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Achievement, enjoyment, and the things we care about: A theory of personal well-being
This dissertation develops a theory of personal well-being---i.e., a theory of what is it for a person's life to go well for them. The proposed theory is called "the successful activity view of well-being." It is an end-neutral account of individual welfare that primarily values the pursuit, achievement, and enjoyment of ends that are important to (i.e., valued by) a person. The parts of this process---e.g., the pursuit of ends, the achievement of ends, the enjoyment of activities and situations, and even the satisfaction of desires for situations---are also of some significance for a person's level of well-being when actualized separately. I argue that previous end-neutral accounts of well-being, such as hedonism and desire-satisfactionism, are open to damaging objections because pleasures and desires can fail to coincide with a person's values. I also argue that the successful activity view has greater unity, explanatory power, and ontological economy than any form of perfectionism or any hybridized theory of wellbeing currently on offer.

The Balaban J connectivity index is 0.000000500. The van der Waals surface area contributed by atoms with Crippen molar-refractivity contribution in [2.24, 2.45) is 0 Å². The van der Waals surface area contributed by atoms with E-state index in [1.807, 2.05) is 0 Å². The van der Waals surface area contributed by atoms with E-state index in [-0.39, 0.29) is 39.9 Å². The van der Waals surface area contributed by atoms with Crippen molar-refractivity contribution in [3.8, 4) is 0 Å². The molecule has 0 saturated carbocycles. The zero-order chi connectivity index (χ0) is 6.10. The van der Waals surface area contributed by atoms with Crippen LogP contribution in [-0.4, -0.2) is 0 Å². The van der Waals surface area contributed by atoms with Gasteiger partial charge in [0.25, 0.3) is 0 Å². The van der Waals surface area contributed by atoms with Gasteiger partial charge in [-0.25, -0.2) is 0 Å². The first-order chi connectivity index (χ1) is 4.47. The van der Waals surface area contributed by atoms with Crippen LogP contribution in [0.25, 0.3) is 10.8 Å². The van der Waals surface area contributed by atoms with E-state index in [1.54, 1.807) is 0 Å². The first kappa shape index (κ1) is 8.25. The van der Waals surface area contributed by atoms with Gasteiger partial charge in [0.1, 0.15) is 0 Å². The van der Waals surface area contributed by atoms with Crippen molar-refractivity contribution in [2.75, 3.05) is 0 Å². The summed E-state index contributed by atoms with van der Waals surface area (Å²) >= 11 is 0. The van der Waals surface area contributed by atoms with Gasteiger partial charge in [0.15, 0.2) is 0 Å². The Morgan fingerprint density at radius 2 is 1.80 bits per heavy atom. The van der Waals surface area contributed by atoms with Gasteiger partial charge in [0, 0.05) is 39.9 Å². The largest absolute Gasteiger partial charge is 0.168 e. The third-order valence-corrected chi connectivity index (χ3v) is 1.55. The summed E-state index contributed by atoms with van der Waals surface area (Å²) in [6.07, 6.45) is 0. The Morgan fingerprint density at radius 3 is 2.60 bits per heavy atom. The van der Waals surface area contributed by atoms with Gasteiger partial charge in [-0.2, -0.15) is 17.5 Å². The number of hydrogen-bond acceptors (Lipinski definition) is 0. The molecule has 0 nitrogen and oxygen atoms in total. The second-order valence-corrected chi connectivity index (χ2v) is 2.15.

Raibley, Jason R, "Achievement, enjoyment, and the things we care about: A theory of personal well-being" (2007). Doctoral Dissertations Available from Proquest. AAI3254956.